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November 18, 2012

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BT London

If the private sector was experiencing booming credit gorwth and high inflation was threatening, then a policy of austerity at the treasury - if credible - would cause interest rates to be lower than they otherwise would be.

But the private sector is deleveraging, so more government borrowing is necessary to maintain some degree of credit growth and hence GDP growth. Interest rates will stay low because of the stagnant private sector and low inflation risk. Government borrowing does not influence interest rates under these conditions.

BT London

So the use of the word credible by tories might just be a reflection of their economic thinking - one that doesn't understand deleveraging.

Anonymous

Only masochistic policies are credible.

From where this idea of "if it ain't hurting, it ain't working" stems may reveal something about the public school backgrounds of our betters. A damn good thrashing cleanses the soul, don'tcha know.

I expect Miss Strict and Madame Stern are doing a roaring trade in the fleshpots of Westminster and its surrounds.

LordSidcup

Ed Miliband is not credible because he does not exude the phony certainty required to run a country. When he speaks he resembles a dying a fish. His voice is nasal and modulated. Unfair, but these things destroy his credibility and make him unelectable.

Kay Fabe

No, Portes was right in his original article, it's blind faith substituted for rational evidence-backed analysis. The phrase 'God doesn't mean for us to know' is often used to explain away gaping flaws in some religious thinking by people who can't explain it but just 'know' that God is... well, whatever they believe him/her/it to be. Similarly, an increasing number of people are adopting a faith-based approach (as opposed to any evidence-based analytical approach) to Neoliberalism. This may be dressed up as support for the Tory party or it may not but it's there just the same. Apostles (I use the word after consideration) will praise neoliberal policies on the basis they feel right or sound right, leaving any discussion of on what practical basis they might actually be right (or wrong)to others, presumably they of little faith. It's a religion of blind faith, religion as applied to the political arena. I'm seeing more and mroe examples lately, and wonder if this is nature's way of decreasing the population in the absence of wars or plaguees; she makes people vote Tory, leading to population drops of a similar order. Think I'm joking? Think again.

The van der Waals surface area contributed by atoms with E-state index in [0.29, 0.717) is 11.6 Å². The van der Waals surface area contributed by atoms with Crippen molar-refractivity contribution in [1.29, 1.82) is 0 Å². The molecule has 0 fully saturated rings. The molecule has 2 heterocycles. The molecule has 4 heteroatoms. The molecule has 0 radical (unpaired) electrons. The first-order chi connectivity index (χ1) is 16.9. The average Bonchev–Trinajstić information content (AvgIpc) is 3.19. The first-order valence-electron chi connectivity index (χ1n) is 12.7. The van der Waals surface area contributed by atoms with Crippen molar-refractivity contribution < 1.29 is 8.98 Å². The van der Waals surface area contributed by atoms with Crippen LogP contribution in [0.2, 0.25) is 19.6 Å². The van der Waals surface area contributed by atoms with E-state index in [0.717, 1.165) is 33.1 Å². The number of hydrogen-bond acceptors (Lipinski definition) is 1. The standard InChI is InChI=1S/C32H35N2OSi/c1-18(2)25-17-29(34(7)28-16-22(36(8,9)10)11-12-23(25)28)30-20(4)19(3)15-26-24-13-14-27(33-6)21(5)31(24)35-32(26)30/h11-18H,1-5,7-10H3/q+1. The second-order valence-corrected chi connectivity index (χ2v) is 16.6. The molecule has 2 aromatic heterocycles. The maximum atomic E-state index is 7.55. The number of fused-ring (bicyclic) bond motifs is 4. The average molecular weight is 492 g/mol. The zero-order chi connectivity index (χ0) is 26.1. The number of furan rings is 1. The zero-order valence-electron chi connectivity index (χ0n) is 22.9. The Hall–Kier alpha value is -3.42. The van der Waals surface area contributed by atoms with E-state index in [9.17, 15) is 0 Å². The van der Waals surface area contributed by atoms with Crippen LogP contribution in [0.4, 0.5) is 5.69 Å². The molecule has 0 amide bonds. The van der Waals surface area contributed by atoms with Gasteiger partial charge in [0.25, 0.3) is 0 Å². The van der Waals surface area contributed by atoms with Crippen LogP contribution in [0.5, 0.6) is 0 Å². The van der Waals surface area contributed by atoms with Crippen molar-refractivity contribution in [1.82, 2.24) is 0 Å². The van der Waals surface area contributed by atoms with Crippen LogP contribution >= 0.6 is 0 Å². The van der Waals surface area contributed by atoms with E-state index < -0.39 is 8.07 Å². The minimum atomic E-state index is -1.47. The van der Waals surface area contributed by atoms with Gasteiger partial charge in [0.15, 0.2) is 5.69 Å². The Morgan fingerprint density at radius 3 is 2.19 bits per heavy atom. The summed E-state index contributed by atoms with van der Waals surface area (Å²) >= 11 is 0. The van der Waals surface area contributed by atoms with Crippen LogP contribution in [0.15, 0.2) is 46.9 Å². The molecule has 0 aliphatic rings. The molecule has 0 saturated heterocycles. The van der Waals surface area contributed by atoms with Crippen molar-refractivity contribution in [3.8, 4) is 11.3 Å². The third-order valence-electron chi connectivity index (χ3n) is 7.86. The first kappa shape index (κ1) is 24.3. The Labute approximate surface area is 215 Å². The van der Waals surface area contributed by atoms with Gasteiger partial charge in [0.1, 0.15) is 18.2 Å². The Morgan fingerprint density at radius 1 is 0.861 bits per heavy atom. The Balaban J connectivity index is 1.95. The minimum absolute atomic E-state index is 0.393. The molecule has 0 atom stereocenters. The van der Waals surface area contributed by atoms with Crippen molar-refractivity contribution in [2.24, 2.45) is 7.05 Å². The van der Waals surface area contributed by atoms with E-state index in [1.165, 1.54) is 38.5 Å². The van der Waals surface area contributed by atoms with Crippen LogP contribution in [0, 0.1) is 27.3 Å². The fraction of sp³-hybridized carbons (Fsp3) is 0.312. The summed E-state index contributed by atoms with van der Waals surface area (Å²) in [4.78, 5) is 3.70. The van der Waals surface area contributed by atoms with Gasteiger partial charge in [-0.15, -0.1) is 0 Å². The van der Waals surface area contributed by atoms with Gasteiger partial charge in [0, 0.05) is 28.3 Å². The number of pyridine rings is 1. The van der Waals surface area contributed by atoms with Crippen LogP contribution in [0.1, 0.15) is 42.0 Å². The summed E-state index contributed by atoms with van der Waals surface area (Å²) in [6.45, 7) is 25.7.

Ralph Musgrave

BT above understates his/her case. There’s actually no good reason for the government of a country that issues its own currency to ever pay any significant interest on its debt. If creditors start demanding higher yields, such a country can just cease borrowing and fund spending by a combination of printed money and raised taxes. The combination of the two latter needs to be whatever maximises employment without exacerbating inflation too much.

Milton Friedman and Warren Mosler have both advocated a system in which governments just don’t incur debts: the only liability they issue is monetary base. Can’t say I disagree.

Keith

There is also historical blindness at work as well as self serving group think. In the late eighties not so long ago the treasury joined the ERM on the theory it would give "credibility" to the currency against the danger of the recent tory induced inflation of Nigel Lawson causing a currency collapse. Thus making monetary policy far too tight and driving up unemployment and the financial deficit. Then the fix in the ERM fell apart thanks to speculation and the economy boomed as interest rates were cut. The whole episode of an unnecessarily severe contraction produced by immaginary fears about credibility and hang ups over the currency. The whole of the eurozone is on the same trajectory and has been for several years. No policy is more popular with people then failed policy. When it fails once just try it again seems to be the idea on a bigger scale if possible so more human suffering can be caused.

As for Milliband being too Jewish to be PM I wonder if they said that about Disreli? Queen Vic seems to have quite liked him when she appointed him PM. Jewish is fine so long as you are good at the flattery. As for having economic degrees making you good at economic policy I think the is doubtful. Harold Wilson mucked up the devaluation of the pound despite his impressive Academic record. Once they leave the University economists seem to forget their studies and adopt rubbish policies.

Tom Shillock

'Credible' as in "Is that credible?' just means 'Will the intended audience believe it?' It is a question about the public relations or propaganda value of something.

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